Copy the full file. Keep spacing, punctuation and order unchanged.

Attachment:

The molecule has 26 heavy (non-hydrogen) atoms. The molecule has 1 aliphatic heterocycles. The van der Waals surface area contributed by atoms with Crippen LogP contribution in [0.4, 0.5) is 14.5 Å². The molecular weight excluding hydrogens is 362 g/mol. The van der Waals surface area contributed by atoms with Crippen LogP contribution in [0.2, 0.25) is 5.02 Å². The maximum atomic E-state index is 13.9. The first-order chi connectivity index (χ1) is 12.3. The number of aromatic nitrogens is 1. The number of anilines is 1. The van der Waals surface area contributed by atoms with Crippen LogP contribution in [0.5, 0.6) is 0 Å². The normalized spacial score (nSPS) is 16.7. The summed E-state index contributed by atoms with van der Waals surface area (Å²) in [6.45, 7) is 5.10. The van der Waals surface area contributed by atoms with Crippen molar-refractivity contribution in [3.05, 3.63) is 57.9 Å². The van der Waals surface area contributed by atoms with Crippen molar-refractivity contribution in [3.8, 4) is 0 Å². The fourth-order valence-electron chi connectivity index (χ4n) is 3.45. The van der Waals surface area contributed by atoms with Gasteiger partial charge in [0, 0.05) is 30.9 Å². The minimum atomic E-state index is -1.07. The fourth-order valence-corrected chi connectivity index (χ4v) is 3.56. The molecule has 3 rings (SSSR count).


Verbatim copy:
The molecule has 26 heavy (non-hydrogen) atoms. The molecule has 1 aliphatic heterocycles. The van der Waals surface area contributed by atoms with Crippen LogP contribution in [0.4, 0.5) is 14.5 Å². The molecular weight excluding hydrogens is 362 g/mol. The van der Waals surface area contributed by atoms with Crippen LogP contribution in [0.2, 0.25) is 5.02 Å². The maximum atomic E-state index is 13.9. The first-order chi connectivity index (χ1) is 12.3. The number of aromatic nitrogens is 1. The number of anilines is 1. The van der Waals surface area contributed by atoms with Crippen LogP contribution in [0.5, 0.6) is 0 Å². The normalized spacial score (nSPS) is 16.7. The summed E-state index contributed by atoms with van der Waals surface area (Å²) in [6.45, 7) is 5.10. The van der Waals surface area contributed by atoms with Crippen molar-refractivity contribution in [3.05, 3.63) is 57.9 Å². The van der Waals surface area contributed by atoms with Crippen molar-refractivity contribution in [3.8, 4) is 0 Å². The fourth-order valence-electron chi connectivity index (χ4n) is 3.45. The van der Waals surface area contributed by atoms with Gasteiger partial charge in [0, 0.05) is 30.9 Å². The minimum atomic E-state index is -1.07. The fourth-order valence-corrected chi connectivity index (χ4v) is 3.56. The molecule has 3 rings (SSSR count).